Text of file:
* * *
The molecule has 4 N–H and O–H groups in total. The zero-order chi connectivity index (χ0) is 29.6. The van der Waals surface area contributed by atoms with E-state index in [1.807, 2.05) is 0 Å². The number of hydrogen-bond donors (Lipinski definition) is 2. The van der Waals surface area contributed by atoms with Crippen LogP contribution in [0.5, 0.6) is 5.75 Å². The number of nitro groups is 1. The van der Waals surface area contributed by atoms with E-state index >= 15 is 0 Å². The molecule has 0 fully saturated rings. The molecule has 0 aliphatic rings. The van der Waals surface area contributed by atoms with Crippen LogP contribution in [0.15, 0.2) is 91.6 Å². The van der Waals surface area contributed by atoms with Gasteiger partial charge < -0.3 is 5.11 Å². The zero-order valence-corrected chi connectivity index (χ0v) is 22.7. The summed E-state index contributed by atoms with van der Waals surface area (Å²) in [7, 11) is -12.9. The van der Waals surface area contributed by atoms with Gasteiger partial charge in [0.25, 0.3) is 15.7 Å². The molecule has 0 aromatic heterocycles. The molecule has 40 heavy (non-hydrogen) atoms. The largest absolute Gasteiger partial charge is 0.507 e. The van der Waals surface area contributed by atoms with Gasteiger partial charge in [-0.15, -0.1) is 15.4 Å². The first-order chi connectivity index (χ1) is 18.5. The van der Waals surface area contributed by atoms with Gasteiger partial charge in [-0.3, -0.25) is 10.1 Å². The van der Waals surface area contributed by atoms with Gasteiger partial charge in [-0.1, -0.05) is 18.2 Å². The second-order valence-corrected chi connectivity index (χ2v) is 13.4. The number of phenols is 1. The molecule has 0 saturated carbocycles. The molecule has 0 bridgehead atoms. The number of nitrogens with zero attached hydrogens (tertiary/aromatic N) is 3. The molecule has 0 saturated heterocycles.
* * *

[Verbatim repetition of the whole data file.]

The molecule has 4 N–H and O–H groups in total. The zero-order chi connectivity index (χ0) is 29.6. The van der Waals surface area contributed by atoms with E-state index in [1.807, 2.05) is 0 Å². The number of hydrogen-bond donors (Lipinski definition) is 2. The van der Waals surface area contributed by atoms with Crippen LogP contribution in [0.5, 0.6) is 5.75 Å². The number of nitro groups is 1. The van der Waals surface area contributed by atoms with E-state index >= 15 is 0 Å². The molecule has 0 fully saturated rings. The molecule has 0 aliphatic rings. The van der Waals surface area contributed by atoms with Crippen LogP contribution in [0.15, 0.2) is 91.6 Å². The van der Waals surface area contributed by atoms with Gasteiger partial charge < -0.3 is 5.11 Å². The zero-order valence-corrected chi connectivity index (χ0v) is 22.7. The summed E-state index contributed by atoms with van der Waals surface area (Å²) in [7, 11) is -12.9. The van der Waals surface area contributed by atoms with Gasteiger partial charge in [0.25, 0.3) is 15.7 Å². The molecule has 0 aromatic heterocycles. The molecule has 40 heavy (non-hydrogen) atoms. The largest absolute Gasteiger partial charge is 0.507 e. The van der Waals surface area contributed by atoms with Gasteiger partial charge in [-0.15, -0.1) is 15.4 Å². The first-order chi connectivity index (χ1) is 18.5. The van der Waals surface area contributed by atoms with Gasteiger partial charge in [-0.3, -0.25) is 10.1 Å². The van der Waals surface area contributed by atoms with Gasteiger partial charge in [-0.1, -0.05) is 18.2 Å². The second-order valence-corrected chi connectivity index (χ2v) is 13.4. The number of phenols is 1. The molecule has 0 saturated carbocycles. The molecule has 0 bridgehead atoms. The number of nitrogens with zero attached hydrogens (tertiary/aromatic N) is 3. The molecule has 0 saturated heterocycles.